My wife Mabel showed me this deal from a recent online game. As West, she made a negative double of the 2 overcall to show hearts, and East shrewdly supported with three. When North tried to steal the contract at 3 , she felt obliged to double since her side had the clear majority of high cards. I certainly agree with this decision at matchpoints, so I was unhappy to hear 3 was made.
Mabel led the Q, ruffed by South, who led a heart to the ace and ruffed another diamond. A heart was conceded to East, who returned a trump to the jack and ace, a good play by declarer (Mabel of course did not cover). Next came a club to the king (East could not gain by hopping), then a heart ruff and a diamond ruff.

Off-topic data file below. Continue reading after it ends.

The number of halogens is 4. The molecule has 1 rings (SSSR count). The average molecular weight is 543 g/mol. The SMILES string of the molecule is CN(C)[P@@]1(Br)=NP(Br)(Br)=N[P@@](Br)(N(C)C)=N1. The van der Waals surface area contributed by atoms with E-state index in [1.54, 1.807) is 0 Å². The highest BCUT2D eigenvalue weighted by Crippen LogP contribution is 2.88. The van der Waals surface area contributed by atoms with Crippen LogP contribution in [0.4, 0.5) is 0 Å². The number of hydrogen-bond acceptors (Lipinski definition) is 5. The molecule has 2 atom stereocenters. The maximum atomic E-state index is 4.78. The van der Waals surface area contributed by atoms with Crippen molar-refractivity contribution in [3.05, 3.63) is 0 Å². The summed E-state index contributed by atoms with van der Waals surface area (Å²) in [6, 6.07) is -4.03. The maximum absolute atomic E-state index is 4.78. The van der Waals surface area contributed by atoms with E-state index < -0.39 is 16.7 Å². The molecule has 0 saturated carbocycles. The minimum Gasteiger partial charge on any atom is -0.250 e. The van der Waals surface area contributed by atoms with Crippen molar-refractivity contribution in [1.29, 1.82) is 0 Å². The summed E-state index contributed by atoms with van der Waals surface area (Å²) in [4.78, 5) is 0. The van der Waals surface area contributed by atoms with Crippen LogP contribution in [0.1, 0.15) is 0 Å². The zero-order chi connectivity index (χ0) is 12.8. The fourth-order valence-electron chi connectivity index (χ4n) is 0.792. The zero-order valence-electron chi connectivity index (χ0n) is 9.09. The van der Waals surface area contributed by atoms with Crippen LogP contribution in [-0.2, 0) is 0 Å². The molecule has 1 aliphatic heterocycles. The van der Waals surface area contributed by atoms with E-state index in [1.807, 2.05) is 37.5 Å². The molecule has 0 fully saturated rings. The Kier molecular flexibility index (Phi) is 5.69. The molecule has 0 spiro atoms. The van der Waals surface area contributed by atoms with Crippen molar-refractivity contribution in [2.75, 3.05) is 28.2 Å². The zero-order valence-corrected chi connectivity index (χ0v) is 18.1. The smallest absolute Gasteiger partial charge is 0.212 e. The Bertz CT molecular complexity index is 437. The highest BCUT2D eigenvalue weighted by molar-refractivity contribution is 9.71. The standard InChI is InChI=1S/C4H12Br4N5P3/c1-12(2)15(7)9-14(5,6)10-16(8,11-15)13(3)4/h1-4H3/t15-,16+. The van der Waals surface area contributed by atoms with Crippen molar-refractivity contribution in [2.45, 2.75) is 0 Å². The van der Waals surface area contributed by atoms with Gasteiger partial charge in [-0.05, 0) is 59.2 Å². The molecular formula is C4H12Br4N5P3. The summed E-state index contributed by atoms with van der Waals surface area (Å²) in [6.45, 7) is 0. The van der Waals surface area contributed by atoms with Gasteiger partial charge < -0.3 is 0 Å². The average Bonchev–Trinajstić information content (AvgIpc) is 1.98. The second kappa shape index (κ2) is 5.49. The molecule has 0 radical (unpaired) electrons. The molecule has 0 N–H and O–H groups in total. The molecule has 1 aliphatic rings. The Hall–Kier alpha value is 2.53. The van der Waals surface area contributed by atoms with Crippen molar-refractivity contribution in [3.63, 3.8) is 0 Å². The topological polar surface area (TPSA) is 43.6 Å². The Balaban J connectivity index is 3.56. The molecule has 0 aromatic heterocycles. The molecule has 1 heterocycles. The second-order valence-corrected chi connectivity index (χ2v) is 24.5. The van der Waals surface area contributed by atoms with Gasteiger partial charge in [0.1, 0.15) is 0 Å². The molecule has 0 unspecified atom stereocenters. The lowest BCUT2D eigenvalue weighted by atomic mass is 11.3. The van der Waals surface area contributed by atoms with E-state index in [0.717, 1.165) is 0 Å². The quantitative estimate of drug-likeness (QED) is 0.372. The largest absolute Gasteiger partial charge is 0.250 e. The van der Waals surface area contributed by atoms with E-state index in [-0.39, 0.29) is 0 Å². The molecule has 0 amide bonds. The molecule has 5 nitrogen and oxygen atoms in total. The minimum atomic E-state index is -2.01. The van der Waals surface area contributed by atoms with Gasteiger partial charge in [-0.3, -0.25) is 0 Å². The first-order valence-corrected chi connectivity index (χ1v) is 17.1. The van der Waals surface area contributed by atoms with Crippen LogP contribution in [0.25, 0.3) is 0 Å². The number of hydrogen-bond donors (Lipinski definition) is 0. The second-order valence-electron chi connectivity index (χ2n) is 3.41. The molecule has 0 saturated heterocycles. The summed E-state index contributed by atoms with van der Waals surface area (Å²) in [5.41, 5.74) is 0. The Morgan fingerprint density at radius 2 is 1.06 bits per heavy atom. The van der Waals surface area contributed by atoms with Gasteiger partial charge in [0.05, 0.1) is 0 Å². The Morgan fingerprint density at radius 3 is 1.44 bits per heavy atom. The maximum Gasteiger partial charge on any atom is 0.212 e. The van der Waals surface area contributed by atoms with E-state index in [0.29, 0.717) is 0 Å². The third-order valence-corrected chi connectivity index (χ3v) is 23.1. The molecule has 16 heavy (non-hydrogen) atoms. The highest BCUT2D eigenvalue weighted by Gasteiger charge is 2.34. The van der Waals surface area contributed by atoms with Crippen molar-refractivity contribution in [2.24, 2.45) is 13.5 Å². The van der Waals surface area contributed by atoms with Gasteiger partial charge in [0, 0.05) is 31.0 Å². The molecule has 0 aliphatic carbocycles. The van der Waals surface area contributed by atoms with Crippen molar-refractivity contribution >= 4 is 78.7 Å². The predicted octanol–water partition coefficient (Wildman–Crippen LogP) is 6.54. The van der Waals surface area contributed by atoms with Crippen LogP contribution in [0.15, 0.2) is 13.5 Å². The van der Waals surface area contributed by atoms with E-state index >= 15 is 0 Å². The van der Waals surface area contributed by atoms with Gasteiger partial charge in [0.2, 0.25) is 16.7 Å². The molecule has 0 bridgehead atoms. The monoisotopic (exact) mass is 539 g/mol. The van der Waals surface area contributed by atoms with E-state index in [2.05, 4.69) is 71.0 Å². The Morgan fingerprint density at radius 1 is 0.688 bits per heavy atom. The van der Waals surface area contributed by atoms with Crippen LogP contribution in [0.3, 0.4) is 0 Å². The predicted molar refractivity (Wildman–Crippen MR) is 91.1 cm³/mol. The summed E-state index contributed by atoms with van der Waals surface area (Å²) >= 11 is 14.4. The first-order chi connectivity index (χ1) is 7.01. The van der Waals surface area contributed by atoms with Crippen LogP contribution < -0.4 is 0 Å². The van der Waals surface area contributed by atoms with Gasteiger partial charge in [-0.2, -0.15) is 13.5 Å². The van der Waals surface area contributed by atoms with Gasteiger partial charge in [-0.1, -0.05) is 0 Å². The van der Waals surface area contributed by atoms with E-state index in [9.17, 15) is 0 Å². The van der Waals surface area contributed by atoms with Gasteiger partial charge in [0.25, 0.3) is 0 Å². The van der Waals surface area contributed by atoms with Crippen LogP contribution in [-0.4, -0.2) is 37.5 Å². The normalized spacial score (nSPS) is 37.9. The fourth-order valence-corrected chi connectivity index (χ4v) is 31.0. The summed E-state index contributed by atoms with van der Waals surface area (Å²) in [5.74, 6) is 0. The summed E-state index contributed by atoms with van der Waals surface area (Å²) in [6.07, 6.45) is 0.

Declarer was now down to K-10 alone (West had Q-7-5), so he simply exited with a club, leaving the defense helpless. East had no trump to lead, so Mabel had to ruff at trick 11. Ouch. I wonder if that saying, Hell hath no fury like a woman scorned, ever considered the case of a woman endplayed.
An original trump lead would seal declarers fate, but the defense had a second opportunity as the play went. When East won the heart trick, a not-so-obvious third diamond would ruin declarers timing. On the first club lead, East then can hop with the ace and lead a fourth diamond, allowing West to overruff and return a trump (or shed a club if South ruffs high or pitches).
Can declarer succeed legitimately after a diamond lead? Yes, the key play is to duck the first heart. This forces the defense to commit (lead trumps, diamonds or clubs) then declarer has the entries to cope. Suppose a trump is returned, won by the ace; then a club to the king; heart to the ace; diamond ruff; heart ruff; diamond ruff reaches the same ending as above.
As is so often the case, timing the play is a delicate issue. Losing a trick at the right time is just as important as winning tricks.
© 2004 Richard Pavlicek